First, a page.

|Author||: Billie Melman|
|Publisher||: Oxford University Press, USA|
|Total Pages||: 416|
|ISBN 10||: 9780198824558|
|ISBN 13||: 0198824556|
|Language||: EN, FR, DE, ES & NL|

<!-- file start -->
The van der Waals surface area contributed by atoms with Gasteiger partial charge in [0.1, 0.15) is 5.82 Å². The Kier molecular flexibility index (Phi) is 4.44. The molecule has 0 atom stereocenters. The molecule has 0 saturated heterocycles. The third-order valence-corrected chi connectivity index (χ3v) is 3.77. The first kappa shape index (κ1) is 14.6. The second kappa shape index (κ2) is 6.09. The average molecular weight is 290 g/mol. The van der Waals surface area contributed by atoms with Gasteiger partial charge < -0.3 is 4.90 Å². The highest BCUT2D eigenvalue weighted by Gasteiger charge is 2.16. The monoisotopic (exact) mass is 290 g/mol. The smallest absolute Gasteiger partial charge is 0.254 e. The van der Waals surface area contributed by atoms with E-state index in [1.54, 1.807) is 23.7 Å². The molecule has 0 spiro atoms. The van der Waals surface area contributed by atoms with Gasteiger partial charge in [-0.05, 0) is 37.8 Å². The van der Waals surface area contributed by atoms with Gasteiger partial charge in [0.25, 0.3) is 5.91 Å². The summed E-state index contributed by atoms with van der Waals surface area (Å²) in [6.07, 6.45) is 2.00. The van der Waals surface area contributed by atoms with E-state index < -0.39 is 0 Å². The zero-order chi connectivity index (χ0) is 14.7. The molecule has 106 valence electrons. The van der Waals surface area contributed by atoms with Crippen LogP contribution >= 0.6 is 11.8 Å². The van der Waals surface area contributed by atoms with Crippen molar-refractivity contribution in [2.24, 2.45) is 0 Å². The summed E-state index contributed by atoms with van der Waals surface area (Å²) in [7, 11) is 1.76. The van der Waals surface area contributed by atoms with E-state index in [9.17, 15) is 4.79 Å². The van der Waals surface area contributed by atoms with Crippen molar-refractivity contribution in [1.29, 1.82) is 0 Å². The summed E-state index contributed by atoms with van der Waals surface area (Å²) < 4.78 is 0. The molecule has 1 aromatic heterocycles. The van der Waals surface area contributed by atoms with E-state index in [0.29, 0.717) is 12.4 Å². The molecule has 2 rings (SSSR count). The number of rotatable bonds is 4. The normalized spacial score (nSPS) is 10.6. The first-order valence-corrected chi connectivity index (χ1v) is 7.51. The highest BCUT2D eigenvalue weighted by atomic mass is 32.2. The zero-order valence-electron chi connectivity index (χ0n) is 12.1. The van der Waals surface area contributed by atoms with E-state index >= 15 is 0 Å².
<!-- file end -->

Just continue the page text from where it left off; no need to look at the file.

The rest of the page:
Empires of Antiquities is a history of the rediscovery of the imperial civilizations of the ancient Near East in a modern imperial order that evolved between the outbreak of the First World War and the decolonization of the British Empire in the 1950s. It explores the ways in which near eastern antiquity was redefined and experienced, becoming the subject of imperial regulation, modes of enquiry, and international and national politics. Billie Melman follows a series of globally publicized spectacular archaeological discoveries in Iraq, Egypt, and Palestine, which made antiquity material visible and accessible as never before. She demonstrates that the new definition and uses of antiquity and their relations to modernity were inseparable from the emergence of the post-war international imperial order, transnational collaboration and crises, the aspirations of national groups, and collisions between them and the British mandatories. This study uniquely combines a history of the internationalization of archaeology and the rise of a new 'regime of antiquities', under the oversight of the League of Nations and its institutions, a history of British attitudes to, and passion for near eastern antiquity and on the ground, colonial policies and mechanisms, as well as nationalist claims on the past. It points at the centrality of the new mandate system. Drawing on an unusually wide range of materials collected in archives in six countries, as well as on material and visual evidence, this volume weaves together imperial, international and national histories, and the history of archaeological discovery which it connects to imperial modernity.